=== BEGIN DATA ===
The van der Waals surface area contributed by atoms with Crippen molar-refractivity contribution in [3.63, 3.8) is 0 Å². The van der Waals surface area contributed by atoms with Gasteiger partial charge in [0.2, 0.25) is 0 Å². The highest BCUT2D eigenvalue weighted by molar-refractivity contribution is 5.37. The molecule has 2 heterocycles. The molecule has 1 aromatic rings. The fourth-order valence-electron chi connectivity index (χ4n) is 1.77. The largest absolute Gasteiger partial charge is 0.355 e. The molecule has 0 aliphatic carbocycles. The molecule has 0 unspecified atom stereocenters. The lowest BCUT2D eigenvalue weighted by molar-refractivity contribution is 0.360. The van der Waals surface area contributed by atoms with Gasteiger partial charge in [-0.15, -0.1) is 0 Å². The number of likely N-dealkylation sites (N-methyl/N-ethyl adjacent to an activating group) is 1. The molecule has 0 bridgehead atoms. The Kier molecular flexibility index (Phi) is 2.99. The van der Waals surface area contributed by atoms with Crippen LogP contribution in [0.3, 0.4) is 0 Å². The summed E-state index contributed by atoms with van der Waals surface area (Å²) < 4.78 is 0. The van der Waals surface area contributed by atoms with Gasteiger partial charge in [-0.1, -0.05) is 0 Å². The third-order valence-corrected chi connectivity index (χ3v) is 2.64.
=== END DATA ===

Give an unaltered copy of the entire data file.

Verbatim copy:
The van der Waals surface area contributed by atoms with Crippen molar-refractivity contribution in [3.63, 3.8) is 0 Å². The van der Waals surface area contributed by atoms with Gasteiger partial charge in [0.2, 0.25) is 0 Å². The highest BCUT2D eigenvalue weighted by molar-refractivity contribution is 5.37. The molecule has 2 heterocycles. The molecule has 1 aromatic rings. The fourth-order valence-electron chi connectivity index (χ4n) is 1.77. The largest absolute Gasteiger partial charge is 0.355 e. The molecule has 0 aliphatic carbocycles. The molecule has 0 unspecified atom stereocenters. The lowest BCUT2D eigenvalue weighted by molar-refractivity contribution is 0.360. The van der Waals surface area contributed by atoms with Gasteiger partial charge in [-0.15, -0.1) is 0 Å². The number of likely N-dealkylation sites (N-methyl/N-ethyl adjacent to an activating group) is 1. The molecule has 0 bridgehead atoms. The Kier molecular flexibility index (Phi) is 2.99. The van der Waals surface area contributed by atoms with Crippen LogP contribution in [0.3, 0.4) is 0 Å². The summed E-state index contributed by atoms with van der Waals surface area (Å²) < 4.78 is 0. The van der Waals surface area contributed by atoms with Gasteiger partial charge in [-0.1, -0.05) is 0 Å². The third-order valence-corrected chi connectivity index (χ3v) is 2.64.